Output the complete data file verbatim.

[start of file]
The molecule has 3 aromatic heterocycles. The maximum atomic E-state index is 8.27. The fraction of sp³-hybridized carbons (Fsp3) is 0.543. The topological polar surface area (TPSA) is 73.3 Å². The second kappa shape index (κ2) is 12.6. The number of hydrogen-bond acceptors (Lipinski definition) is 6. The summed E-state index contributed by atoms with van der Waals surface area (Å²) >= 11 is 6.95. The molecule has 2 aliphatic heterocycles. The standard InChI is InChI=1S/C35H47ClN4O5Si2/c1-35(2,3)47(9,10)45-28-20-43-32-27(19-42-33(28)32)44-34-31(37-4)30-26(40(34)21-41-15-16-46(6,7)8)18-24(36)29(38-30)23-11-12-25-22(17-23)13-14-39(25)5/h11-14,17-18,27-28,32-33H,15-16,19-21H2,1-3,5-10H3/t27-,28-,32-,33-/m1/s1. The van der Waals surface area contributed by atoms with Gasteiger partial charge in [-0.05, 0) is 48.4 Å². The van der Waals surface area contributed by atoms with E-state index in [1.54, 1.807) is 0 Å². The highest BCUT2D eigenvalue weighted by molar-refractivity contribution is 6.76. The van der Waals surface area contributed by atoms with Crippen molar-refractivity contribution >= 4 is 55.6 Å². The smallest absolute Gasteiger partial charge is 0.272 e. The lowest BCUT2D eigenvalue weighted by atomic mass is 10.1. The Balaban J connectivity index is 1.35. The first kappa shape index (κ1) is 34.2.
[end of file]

The molecule has 3 aromatic heterocycles. The maximum atomic E-state index is 8.27. The fraction of sp³-hybridized carbons (Fsp3) is 0.543. The topological polar surface area (TPSA) is 73.3 Å². The second kappa shape index (κ2) is 12.6. The number of hydrogen-bond acceptors (Lipinski definition) is 6. The summed E-state index contributed by atoms with van der Waals surface area (Å²) >= 11 is 6.95. The molecule has 2 aliphatic heterocycles. The standard InChI is InChI=1S/C35H47ClN4O5Si2/c1-35(2,3)47(9,10)45-28-20-43-32-27(19-42-33(28)32)44-34-31(37-4)30-26(40(34)21-41-15-16-46(6,7)8)18-24(36)29(38-30)23-11-12-25-22(17-23)13-14-39(25)5/h11-14,17-18,27-28,32-33H,15-16,19-21H2,1-3,5-10H3/t27-,28-,32-,33-/m1/s1. The van der Waals surface area contributed by atoms with Gasteiger partial charge in [-0.05, 0) is 48.4 Å². The van der Waals surface area contributed by atoms with E-state index in [1.54, 1.807) is 0 Å². The highest BCUT2D eigenvalue weighted by molar-refractivity contribution is 6.76. The van der Waals surface area contributed by atoms with Crippen molar-refractivity contribution >= 4 is 55.6 Å². The smallest absolute Gasteiger partial charge is 0.272 e. The lowest BCUT2D eigenvalue weighted by atomic mass is 10.1. The Balaban J connectivity index is 1.35. The first kappa shape index (κ1) is 34.2.